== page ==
One of the best-kept secrets in the world of horology are the watches produced in Japan by Seiko, but more specifically Grand Seiko. Founded in 1960 by Kintaro Hattor, these watches are nothing like the Seikos found in your average department store. Grand Seiko has earned a reputation for their standout fit and finishing, rivalled only by the best in the world while not needing to pay an arm and leg.
The SBGA407 (dubbed the Skyflake by some) is a follow up to the massively successful SBGA211, known to collectors as the ‘Snowflake’. Much like the watch that preceded it, a unique dial texture is carried into the SBGA407. An ode to the snowy landscape that surrounds the Shinshu Watch Studio, the SBGA407 features a bit of a twist with the introduction of an icy blue variant of this snowflake dial.
Bring a loupe, because the artisans at Grand Seiko leave no stone unturned—no detail is too small. The hands and hour markers feature a beautiful mirror finish with large bevelled edges. Depending on the angle and surface, the light plays off the mirror finishing differently, giving them either a very bright reflection or becoming almost black. Sorry to disappoint any Seiko Lumibrite fans out there but the SBGA407 has no lume. Worry not as the hands and markers are able to find whatever light there is to tell the time, even in lower light conditions.
Found inside the SBGA407 is the famous 9R65 Spring Drive movement. The Spring Drive is neither a fully mechanical nor battery operated movement. They are a combination of mechanical and quartz technologies developed over a period of 28 years by Yoshizaku Akahane. While some may pooh-pooh that it has a quartz crystal inside, there is no battery anywhere in sight. Much like a conventional mechanical watch, the movement gets its power through a mainspring, however unlike a conventional mechanical movement the escapement is replaced with a proprietary ‘Tri-synchro’ regulator.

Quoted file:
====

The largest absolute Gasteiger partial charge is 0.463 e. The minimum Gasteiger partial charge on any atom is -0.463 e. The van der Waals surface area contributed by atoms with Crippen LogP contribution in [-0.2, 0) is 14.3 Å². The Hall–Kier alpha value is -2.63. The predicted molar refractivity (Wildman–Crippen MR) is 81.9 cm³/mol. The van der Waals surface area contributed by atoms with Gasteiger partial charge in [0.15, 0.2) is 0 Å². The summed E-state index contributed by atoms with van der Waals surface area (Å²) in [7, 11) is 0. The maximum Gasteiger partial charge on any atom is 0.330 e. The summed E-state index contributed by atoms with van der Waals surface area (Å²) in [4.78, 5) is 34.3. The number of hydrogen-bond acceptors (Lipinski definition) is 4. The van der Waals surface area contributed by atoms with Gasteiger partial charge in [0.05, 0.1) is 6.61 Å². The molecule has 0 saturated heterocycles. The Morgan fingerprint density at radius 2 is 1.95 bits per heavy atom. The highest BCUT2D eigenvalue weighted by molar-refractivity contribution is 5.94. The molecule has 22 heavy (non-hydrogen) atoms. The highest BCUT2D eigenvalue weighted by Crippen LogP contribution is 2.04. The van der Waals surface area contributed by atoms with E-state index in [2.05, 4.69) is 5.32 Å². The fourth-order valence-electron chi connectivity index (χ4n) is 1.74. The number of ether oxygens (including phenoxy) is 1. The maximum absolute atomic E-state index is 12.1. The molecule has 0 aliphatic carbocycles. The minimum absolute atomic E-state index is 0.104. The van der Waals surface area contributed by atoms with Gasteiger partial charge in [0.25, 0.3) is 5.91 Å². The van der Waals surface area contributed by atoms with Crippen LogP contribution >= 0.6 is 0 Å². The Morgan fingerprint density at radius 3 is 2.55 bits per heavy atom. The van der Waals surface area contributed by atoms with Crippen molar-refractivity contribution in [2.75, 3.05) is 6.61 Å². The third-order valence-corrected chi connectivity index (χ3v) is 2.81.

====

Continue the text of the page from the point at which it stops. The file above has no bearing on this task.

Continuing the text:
Getting its name by highlighting the three forms (mechanical, electrical, and electromagnetic) in which the movement gets its power; the Tri-synchro regulator controls the mechanical energy from the mainspring, converts mechanical energy into electrical for the Spring Drive, and lastly generates an electromagnetic force to control a small disc (glidewheel) at the end of the gear train that translates to the uniquely smooth sweep of the second hand. The results of combining the best of quartz and mechanical technologies means the movement can achieve the accuracy of quartz watches while retaining the soul and character of a mechanical watch.
Fans of more traditionally designed dress watches with a touch distinct character may rejoice! With a rounded 40mm stainless case and long lugs, the SBGA407 harks back to an era of traditional and classical design languages. The mirror finishing on the case is what you would expect with how particular the artisans over at Grand Seiko are. Achieved through what Seiko calls Zaratsu polishing, the super crisp lines on the case are enhanced by the incredible uniformity of the mirror finishing to the point where there is no distortion whatsoever.
At a thickness of almost 13mm the watch sits comfortably on the wrist or under a cuff and doesn’t lack presence. Don’t let the classical design language of the case shape or the crocodile leather band fool you however, the watch packs a very capable 100-meter water resistance rating. This watch is very capable of whatever or wherever you need to do.
Grand Seiko stands out in the world of horology for the level of fit and finishing they put into their watches, especially at the prices that you pay for one. It makes you really wonder what and why it is that some of the other big names can’t do what Grand Seiko does. From the combination of the ultra modern technologies, unique dial, and rich artisanal techniques, it is clear that the SGBA407 has something for everyone, from the ardent collector to the average passer by.